Breaking up not hard to do for 'me' generation

Updated: 2007-11-28 10:26

Lu Qingyi, an economist and a day trader at the booming Chinese stock market, has set money aside to finance a car and a business for his 21-year-old son who is now thinking of aborting a finance degree in London to open a coffee shop in Beijing.

"Actually I've prepared a contingent fund for him in case he fails in the first business," Lu added. "But of course I keep it hush-hush."

Sexual mores

Marriages among China's elite often seem to be more about amassing wealth than nurturing relationships, observers suggest. When a partner with better prospects comes along, some couples such as Li Lei and Wang Yang think nothing of breaking up.

It's a lifestyle that contrasts sharply to that of their parents who viewed marriage as a duty and divorce a shame.

"You will never ever find any trace in this generation of how we felt in the old days, guys didn't even dare touch a girl's fingers before marriage," said Gary Xu, 55, who spent his teen years herding buffalo in the remote southwest.

In Xu's time, pre-marital sex could cost one a treasured job at a state-owned factory or expulsion from a prestigious university.

Marriage was about a couple working together to earn a television set, a bicycle, or a fridge.

"Kids today start their relationship right from the bed," said Xu. "It's a completely new generation."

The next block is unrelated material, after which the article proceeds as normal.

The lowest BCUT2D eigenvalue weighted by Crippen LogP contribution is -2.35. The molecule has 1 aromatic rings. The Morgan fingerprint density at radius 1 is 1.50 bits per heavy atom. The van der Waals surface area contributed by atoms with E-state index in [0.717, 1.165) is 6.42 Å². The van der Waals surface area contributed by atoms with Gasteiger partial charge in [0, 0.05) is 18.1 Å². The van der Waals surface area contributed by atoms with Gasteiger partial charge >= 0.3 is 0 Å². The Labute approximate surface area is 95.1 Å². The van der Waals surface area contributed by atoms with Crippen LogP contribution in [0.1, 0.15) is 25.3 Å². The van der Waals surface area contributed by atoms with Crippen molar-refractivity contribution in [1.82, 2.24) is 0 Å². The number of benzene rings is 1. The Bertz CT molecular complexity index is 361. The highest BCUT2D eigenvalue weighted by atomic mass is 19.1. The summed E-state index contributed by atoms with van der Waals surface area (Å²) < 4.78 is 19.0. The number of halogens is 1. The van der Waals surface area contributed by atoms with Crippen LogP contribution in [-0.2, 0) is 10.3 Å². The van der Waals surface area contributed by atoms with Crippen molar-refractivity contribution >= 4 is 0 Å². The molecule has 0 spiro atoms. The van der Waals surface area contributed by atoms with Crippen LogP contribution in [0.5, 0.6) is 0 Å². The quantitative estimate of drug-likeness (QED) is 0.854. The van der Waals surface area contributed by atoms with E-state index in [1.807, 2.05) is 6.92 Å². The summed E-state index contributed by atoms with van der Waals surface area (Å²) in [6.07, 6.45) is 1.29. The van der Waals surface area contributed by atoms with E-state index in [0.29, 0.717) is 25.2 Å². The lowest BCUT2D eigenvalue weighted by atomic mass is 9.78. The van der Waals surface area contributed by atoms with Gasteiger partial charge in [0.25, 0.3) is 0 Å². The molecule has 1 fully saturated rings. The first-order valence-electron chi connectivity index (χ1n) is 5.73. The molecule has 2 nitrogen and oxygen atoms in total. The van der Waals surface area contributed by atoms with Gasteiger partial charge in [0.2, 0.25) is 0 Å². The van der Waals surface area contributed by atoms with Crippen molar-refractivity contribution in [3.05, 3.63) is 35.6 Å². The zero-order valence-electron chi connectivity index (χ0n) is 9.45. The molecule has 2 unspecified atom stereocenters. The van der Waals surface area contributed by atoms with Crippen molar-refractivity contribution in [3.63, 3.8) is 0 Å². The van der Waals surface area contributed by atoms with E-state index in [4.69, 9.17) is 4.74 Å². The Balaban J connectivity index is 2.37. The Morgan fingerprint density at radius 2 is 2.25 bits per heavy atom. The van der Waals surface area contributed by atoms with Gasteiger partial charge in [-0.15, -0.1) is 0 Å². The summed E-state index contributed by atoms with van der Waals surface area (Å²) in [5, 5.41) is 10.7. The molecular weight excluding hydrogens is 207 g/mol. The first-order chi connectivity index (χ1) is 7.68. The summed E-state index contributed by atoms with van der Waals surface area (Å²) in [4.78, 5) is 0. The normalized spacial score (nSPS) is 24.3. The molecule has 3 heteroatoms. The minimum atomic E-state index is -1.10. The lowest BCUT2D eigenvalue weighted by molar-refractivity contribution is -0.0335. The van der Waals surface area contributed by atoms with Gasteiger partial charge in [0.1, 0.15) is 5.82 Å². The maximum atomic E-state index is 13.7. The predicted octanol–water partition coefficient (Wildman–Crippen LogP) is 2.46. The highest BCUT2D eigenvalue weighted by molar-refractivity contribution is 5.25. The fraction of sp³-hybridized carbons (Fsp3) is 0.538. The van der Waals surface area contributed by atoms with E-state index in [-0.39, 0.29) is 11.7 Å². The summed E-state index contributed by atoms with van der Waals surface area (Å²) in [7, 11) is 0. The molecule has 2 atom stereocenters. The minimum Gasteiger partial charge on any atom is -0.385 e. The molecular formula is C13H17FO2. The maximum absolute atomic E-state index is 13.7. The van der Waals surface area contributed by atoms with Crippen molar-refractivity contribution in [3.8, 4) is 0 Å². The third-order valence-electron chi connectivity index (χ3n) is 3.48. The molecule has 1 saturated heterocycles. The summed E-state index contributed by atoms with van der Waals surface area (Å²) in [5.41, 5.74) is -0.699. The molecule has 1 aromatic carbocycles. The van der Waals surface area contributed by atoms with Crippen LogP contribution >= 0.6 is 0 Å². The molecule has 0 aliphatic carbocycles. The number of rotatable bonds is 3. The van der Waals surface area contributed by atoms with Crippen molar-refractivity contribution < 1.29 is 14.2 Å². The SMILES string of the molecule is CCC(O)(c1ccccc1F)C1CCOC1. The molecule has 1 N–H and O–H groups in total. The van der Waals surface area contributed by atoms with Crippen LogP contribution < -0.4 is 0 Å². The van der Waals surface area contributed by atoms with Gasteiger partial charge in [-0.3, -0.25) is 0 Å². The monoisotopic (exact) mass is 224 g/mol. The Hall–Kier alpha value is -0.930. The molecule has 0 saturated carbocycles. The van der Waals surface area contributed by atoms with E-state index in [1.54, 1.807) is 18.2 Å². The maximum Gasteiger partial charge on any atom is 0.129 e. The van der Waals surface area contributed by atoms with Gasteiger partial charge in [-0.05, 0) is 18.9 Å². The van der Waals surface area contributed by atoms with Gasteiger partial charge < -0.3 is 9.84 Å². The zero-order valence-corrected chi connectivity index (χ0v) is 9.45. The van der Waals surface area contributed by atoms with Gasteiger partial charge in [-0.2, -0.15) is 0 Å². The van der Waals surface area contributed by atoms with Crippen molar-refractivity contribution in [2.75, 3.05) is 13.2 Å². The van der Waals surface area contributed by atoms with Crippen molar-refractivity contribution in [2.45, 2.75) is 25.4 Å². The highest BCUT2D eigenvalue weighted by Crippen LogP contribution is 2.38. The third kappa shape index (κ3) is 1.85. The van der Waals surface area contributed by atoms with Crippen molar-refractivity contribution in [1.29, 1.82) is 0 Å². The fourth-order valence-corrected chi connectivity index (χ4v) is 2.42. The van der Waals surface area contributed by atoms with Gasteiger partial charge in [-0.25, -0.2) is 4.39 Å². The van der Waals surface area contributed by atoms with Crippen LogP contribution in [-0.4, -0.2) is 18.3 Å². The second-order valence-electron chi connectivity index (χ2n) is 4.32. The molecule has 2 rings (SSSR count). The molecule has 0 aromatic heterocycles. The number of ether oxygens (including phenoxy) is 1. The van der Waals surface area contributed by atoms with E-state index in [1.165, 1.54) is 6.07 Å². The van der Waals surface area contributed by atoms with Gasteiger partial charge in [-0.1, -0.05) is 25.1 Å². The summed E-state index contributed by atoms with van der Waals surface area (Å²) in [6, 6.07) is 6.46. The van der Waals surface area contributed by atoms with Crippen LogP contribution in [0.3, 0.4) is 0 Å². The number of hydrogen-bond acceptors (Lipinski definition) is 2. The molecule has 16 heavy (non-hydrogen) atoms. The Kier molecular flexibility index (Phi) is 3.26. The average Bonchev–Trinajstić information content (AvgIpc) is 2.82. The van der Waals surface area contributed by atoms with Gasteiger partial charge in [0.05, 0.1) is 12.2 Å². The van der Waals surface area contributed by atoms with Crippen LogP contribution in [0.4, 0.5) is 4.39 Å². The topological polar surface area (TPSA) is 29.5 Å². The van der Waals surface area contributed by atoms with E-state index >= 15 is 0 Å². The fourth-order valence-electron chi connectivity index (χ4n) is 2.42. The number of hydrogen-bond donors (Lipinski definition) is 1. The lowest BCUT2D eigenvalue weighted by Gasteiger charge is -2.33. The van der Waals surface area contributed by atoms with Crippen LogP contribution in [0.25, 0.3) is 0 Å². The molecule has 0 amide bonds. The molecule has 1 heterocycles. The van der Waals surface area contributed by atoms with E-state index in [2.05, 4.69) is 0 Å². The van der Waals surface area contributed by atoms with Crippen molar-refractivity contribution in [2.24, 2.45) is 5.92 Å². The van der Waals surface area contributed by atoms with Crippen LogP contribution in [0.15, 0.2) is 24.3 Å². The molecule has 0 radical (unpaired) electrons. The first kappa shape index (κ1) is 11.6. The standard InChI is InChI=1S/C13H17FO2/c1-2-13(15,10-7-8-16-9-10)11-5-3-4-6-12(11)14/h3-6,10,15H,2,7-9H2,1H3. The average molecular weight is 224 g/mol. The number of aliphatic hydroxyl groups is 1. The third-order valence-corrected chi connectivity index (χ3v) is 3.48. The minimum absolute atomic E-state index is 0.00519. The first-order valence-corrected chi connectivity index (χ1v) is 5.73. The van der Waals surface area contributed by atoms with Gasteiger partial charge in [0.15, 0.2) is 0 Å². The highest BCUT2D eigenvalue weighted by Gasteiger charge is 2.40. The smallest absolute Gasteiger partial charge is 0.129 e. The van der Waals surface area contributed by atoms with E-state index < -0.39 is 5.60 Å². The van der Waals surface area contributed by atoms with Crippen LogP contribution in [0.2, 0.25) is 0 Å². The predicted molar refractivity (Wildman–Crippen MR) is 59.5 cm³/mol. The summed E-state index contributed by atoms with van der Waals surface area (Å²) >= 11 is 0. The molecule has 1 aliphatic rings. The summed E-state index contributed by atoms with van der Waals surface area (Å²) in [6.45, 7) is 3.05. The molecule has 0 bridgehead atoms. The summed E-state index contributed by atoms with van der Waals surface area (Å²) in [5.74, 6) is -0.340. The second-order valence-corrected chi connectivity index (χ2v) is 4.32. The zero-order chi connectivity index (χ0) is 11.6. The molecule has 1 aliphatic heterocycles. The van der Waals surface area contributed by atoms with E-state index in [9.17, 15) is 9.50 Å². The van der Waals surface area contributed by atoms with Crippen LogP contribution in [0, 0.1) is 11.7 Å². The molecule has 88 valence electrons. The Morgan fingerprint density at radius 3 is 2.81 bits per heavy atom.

These days, cohabitation is commonplace and extra-marital sex is gaining acceptance. A new car, preferably a foreign brand, and a two-bedroom apartment, or at least a down payment on an apartment, is essential in a new marriage among the well-to-do.

Parents also feed the idea of marrying into "the right family" with a sound financial standing.

"If you marry into a rich family, you don't need to plan anything as everything will be set for you smoothly and perfectly," said a secretary, who asked not to be named.

"It will be a comfortable life. Why should we endure a hard life?"

"This generation faces a completely different set of reality versus their parents," explained Professor Fucius. "They are very much self-oriented, not others-oriented or social-oriented."

"Their parents listen to what the superiors, tradition and other people have to say. They listen to themselves."

   1 2   

Top China News  
Today's Top News  
Most Commented/Read Stories in 48 Hours